n March 24, 2011 at 09:49 PM
The value of my property going down would only concern me if I was planning on selling, but unlike many people of the people who only came to town for the schools, stay til their child graduates, then flees, I didn't come for the schools and I don't plan on fleeing.
n March 24, 2011 at 09:58 PM
Hate to break the news, but English, history, math, science, language, and gym, have always been required courses in NJ and we were able to fulfill the requirements w/seven periods/year! Thanks for pushing the panic button.
Linda Wooldridge March 24, 2011 at 11:02 PM
Since my son graduated from Ridge in 2007, the state has added 3 more semesters of required courses; Financial Literacy is new this year. It is possible that the state may add new requirements in the future.
n March 25, 2011 at 02:40 AM
The proposed graduation requirements include: •Language Arts Literacy -- 20 credits aligned to grade 9 to 12 standards •Math -- 15 credits including algebra I content (effective with the 2008-2009 9th grade class), geometry content (effective with the 2010-2011 9th grade class), and a third year of math that builds upon algebra I and geometry and prepares students for college and 21st century careers (effective with the 2012-2013 9th grade class) •Science -- 15 credits including laboratory biology (effective with the 2008-2009 9th grade class); chemistry, environmental science or physics (effective with the 2010-2011 9th grade class); and an additional lab/inquiry-based science (effective with the 2012-2013 9th grade class) •Social Studies -- 15 credits including histories and integrated civics, economics, geography, and global content •Economics -- 2.5 credits in financial, economic, business and entrepreneurial literacy (effective with the 2010-2011 9th grade class)
HK March 25, 2011 at 04:36 AM
At the heart of this discussion, and other budget related ones for that matter, is a rather simple question, namely: "what School District does Bernards Township want to be, and to what can it realistically aspire given the realities of financial boundaries?" Many studies have been conducted, and research has proven that there has to be a core offering. Not only because it is mandated by rules and regulations, but also because those core subjects lay a basic minimum knowledge foundation to build on for further curricular and extra-curricular activities. We need to review the above fundamental question on a grander scale, outside the immediate boundaries of our School District, beyond our state, and possibly even beyond the nation for two reasons. Firstly, many have made Basking Ridge their home because of the strong reputation of the School District. This is true for families that have moved from nearby, as well as those that have come from afar, including overseas countries. Reputation is a relative measure, and determined by benchmarking Bernards versus other School Districts and systems. Secondly, our children will have to be equipped for a much more diverse world. This will be important for them no matter where they end up living, or how they will end up living their lives. That readiness will be shaped and formed by providing programs beyond the core offering so our children have options when they enter their next stage in live.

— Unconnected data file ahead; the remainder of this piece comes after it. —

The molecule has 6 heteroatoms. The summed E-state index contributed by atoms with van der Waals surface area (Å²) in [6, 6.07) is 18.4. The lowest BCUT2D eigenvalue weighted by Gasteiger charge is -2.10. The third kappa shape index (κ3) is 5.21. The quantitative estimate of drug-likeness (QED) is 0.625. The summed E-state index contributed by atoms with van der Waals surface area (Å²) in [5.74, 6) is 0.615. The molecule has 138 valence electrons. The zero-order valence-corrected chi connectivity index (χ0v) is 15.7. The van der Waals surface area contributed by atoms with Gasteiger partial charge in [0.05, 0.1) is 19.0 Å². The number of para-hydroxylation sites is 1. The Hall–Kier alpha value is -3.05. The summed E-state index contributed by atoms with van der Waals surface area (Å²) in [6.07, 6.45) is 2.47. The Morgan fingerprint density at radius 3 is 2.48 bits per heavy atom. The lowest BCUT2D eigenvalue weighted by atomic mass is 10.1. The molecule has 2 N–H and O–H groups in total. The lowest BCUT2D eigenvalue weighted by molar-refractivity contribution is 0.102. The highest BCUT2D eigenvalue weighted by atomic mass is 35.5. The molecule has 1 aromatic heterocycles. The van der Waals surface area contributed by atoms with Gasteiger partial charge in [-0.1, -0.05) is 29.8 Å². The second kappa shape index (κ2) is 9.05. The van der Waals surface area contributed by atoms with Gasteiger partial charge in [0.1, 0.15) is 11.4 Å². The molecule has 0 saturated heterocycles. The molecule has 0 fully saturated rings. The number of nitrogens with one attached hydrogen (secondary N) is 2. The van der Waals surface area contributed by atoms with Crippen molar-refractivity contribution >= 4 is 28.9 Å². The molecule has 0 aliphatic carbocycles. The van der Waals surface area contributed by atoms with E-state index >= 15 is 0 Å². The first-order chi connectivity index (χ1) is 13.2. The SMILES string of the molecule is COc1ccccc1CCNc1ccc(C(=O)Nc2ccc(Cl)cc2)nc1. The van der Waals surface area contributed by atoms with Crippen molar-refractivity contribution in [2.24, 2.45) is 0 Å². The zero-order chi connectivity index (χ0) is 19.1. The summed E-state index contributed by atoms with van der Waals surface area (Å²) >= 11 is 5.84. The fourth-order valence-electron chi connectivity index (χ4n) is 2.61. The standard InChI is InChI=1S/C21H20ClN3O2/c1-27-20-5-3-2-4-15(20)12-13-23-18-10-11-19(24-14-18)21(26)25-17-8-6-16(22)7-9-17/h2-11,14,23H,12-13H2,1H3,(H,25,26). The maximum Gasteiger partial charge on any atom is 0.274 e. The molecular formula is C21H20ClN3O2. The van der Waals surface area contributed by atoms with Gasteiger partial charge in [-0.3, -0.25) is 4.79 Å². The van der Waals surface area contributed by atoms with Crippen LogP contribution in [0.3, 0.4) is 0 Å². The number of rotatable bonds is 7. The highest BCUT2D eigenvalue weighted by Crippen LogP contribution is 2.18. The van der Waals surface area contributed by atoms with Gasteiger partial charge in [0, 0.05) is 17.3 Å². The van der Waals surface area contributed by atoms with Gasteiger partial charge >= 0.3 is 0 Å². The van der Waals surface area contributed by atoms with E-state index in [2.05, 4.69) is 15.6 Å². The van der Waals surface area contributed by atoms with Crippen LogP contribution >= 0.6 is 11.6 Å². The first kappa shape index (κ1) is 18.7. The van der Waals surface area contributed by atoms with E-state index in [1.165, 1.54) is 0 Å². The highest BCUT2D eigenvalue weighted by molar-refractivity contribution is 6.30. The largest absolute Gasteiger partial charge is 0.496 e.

HK March 25, 2011 at 05:02 AM
We can debate long and hard what those options ought to be, and what it exactly should include. Arguably, every High School makes a core offering of language arts, mathematics, science, social studies. world languages, PE, and fine arts programs available to its students. The question is how does the program cater to the needs of students of different abilities (regular, honors, AP), and how far does it reach beyond the minimum treshold requirements to equip students with knowledge, skills and values well beyond the minimum. What are those formative programs that have a lasting positive effect on mind, character and physical ability? A well balanced program with appropriate choices, engaged and motivated faculty and administration, parents and a broader community that truly care are obvious ingredients for success. We have much of that today, and the BR community should treasure it. However, we need to be open to change. School programs have evolved, and will need to continue to evolve, to stay relevant to a changing world. Macroeconomics and geopolitics continue to change, and we cannot predict what it will look like 5-10 years from now. The thing we do know is that the pace of change will continue to accelerate, and the demands on our children to be multi-faceted in their skill- and mindset is paramount.